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7 of 8 people found the following review helpful By madhatter on September 22, 2006
Format: Hardcover
(Something tells me the reviewer from Publishers Weekly didn't even read this book and instead just penned the review based upon some crib notes).

I won't debate any of Barnett's specific arguments as other reviwers have done.

He makes very understanadable that in the past generation the world has become majority with free market societies. This represents an incredible challenge to reactionary forces in the Middle East. How to help the modernizing elements of Arab, Persian, Asian and LAtin American socieities navigate their way into the global community is the key question in Barnett's arguments. This is called 'Shrinking The Gap'.

Rather than being a US led enterprise, Barnett makes if very clear this will be a cooperative efffort among the UN, the G-20 (20 largest economies), the ICC and the American military. The UN as your grand jury, the US military as your police force, the ICC as your criminal court witht the G-20 as your financier. A very intriguing possibility and one that should be discussed.

Once you dispose of bad actors (Kim Il Jong , Chavez, Castro) you have to follow up with intense development and reconstruction. Barnett notes that our failure to do this in Iraq is the chief source of our troubles today. The ultimate idea is to bring failed states quickly into connection with the global community so they can reap the benefits of globalization. If one can revamp and stablize a failed state, then foreign investment will flow into new lost-cost labor centers.

Overall, a very well thought out and provocative book. Barnett lays out his arguments logically and makes it easy to follow his train of thought.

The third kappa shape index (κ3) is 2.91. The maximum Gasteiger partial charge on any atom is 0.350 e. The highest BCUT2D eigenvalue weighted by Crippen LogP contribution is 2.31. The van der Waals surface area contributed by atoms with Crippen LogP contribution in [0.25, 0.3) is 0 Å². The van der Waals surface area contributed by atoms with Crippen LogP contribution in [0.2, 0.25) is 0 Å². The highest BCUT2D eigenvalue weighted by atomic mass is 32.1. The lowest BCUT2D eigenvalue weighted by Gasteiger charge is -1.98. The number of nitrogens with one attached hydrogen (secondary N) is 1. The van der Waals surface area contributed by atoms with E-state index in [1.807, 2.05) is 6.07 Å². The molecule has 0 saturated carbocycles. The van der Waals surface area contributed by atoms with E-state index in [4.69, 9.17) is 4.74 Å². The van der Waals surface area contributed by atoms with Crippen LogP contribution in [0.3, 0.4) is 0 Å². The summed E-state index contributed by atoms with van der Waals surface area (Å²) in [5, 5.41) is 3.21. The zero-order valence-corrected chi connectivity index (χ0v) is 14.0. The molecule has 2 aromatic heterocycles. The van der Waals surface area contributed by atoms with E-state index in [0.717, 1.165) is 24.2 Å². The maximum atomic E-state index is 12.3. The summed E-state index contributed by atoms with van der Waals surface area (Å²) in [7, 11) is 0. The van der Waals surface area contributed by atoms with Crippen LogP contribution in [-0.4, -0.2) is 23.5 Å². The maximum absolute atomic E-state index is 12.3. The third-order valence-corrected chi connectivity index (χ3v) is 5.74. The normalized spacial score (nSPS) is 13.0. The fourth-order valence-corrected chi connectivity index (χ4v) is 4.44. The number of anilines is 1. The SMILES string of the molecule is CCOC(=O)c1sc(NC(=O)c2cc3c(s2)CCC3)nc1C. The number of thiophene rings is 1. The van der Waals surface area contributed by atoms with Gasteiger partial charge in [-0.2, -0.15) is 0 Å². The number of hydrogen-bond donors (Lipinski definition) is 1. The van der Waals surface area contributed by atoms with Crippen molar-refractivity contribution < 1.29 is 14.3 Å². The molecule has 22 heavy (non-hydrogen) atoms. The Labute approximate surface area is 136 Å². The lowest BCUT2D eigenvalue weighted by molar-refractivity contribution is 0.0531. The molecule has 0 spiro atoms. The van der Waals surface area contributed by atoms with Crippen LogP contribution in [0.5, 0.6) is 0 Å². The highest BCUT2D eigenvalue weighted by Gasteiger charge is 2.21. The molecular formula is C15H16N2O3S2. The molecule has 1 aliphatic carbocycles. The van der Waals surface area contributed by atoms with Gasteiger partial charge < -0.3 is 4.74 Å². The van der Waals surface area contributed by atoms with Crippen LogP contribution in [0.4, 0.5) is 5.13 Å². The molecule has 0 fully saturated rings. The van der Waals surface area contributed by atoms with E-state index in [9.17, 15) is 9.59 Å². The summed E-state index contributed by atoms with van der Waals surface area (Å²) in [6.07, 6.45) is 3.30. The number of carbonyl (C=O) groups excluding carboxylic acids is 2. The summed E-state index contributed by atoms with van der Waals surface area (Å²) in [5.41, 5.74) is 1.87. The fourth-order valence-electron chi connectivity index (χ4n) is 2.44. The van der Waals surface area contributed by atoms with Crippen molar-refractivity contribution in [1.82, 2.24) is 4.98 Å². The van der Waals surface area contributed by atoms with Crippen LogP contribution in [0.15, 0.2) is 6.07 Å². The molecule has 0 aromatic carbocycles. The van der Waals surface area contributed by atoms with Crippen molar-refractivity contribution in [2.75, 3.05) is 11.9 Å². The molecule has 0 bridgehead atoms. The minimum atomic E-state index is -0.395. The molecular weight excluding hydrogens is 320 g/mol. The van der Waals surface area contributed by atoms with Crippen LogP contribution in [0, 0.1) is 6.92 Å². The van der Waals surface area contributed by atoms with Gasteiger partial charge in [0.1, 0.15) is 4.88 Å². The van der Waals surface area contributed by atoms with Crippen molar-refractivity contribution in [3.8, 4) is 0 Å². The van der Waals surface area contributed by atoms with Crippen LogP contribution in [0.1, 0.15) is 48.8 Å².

A major drawback of the book is Barnett's constant use of his own jargon (one sees this in his blog also). One gets the sense he is very much in love with his own words. This is why I only give it four stars

.
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6 of 7 people found the following review helpful By SW Highlander on December 19, 2005
Format: Hardcover
After reading the reviews of The Pentagon's New Map (although I have not read the book itself), I was anxious to read Barnett's second book for implementing the ideas from his first book, especially now that they have been tested and revised by countless interviews, reviews and military briefings. Barnett does not disappoint. Blueprint For Action is the most original, outside-the-box, out-on-a-limb position I have heard in a very long time. Whether you think his ideas will work or not, I highly recommend reading it because it suggests new ways of thinking about politics, war and our friends and enemies. It's refreshing to see someone, as noted by another reviewer, who doesn't spout Democratic or Republican dogma, but goes off on his own. Personally, I think it makes a lot of sense, in most areas, and we'd be a lot better off if our leaders adopted these strategies (which it sounds like they may be starting to).

Some reviewers seem to get hung up on some facet of his book: "One part of his 400+ page book might be wrong" (gasp!), but if you are going to develop a blueprint for American strategy for the next few decades, who is not going to be wrong on some points? Another criticism I've read of Barnett is that he paints a rosy picture of how the world a priori is going to get better. He doesn't. He repeatedly hedges his vision, stating that there are many opportunities for derailment. (Otherwise, you wouldn't really need his book to help avoid them.)

After seeing our country blunder into many nation-building exercises since the end of the Cold War, with or without a antecedent war, it's not a question of whether we want to or will get involved with future nation-building, it seems to be a matter of how we do it.